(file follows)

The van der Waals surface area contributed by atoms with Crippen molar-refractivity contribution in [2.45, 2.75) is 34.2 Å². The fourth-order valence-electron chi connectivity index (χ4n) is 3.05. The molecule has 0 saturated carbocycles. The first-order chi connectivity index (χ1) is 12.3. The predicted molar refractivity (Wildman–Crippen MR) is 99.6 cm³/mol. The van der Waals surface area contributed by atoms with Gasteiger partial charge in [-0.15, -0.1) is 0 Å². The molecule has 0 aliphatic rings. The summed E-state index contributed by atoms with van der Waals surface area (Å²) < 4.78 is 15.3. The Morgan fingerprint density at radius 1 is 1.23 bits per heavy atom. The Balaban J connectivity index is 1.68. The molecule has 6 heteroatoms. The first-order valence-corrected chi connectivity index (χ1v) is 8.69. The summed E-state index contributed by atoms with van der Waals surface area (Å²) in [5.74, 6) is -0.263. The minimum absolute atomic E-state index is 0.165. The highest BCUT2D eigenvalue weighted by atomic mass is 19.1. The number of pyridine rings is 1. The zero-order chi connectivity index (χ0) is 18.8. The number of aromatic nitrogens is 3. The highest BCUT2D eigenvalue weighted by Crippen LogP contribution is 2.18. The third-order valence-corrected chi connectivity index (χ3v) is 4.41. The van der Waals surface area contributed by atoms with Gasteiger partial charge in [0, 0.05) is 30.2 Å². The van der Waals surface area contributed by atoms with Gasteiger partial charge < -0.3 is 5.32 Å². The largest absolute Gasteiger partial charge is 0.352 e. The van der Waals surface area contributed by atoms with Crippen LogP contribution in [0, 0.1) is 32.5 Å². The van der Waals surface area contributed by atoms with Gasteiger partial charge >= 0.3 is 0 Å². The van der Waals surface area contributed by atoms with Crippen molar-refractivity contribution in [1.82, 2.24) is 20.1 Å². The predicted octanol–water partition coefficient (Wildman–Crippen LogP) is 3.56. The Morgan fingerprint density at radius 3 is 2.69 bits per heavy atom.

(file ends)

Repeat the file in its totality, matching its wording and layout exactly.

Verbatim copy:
The van der Waals surface area contributed by atoms with Crippen molar-refractivity contribution in [2.45, 2.75) is 34.2 Å². The fourth-order valence-electron chi connectivity index (χ4n) is 3.05. The molecule has 0 saturated carbocycles. The first-order chi connectivity index (χ1) is 12.3. The predicted molar refractivity (Wildman–Crippen MR) is 99.6 cm³/mol. The van der Waals surface area contributed by atoms with Gasteiger partial charge in [-0.15, -0.1) is 0 Å². The molecule has 0 aliphatic rings. The summed E-state index contributed by atoms with van der Waals surface area (Å²) < 4.78 is 15.3. The Morgan fingerprint density at radius 1 is 1.23 bits per heavy atom. The Balaban J connectivity index is 1.68. The molecule has 6 heteroatoms. The first-order valence-corrected chi connectivity index (χ1v) is 8.69. The summed E-state index contributed by atoms with van der Waals surface area (Å²) in [5.74, 6) is -0.263. The minimum absolute atomic E-state index is 0.165. The highest BCUT2D eigenvalue weighted by atomic mass is 19.1. The number of pyridine rings is 1. The zero-order chi connectivity index (χ0) is 18.8. The number of aromatic nitrogens is 3. The highest BCUT2D eigenvalue weighted by Crippen LogP contribution is 2.18. The third-order valence-corrected chi connectivity index (χ3v) is 4.41. The van der Waals surface area contributed by atoms with Gasteiger partial charge in [0, 0.05) is 30.2 Å². The van der Waals surface area contributed by atoms with Gasteiger partial charge < -0.3 is 5.32 Å². The largest absolute Gasteiger partial charge is 0.352 e. The van der Waals surface area contributed by atoms with Crippen LogP contribution in [0, 0.1) is 32.5 Å². The van der Waals surface area contributed by atoms with Gasteiger partial charge >= 0.3 is 0 Å². The van der Waals surface area contributed by atoms with Crippen molar-refractivity contribution in [1.82, 2.24) is 20.1 Å². The predicted octanol–water partition coefficient (Wildman–Crippen LogP) is 3.56. The Morgan fingerprint density at radius 3 is 2.69 bits per heavy atom.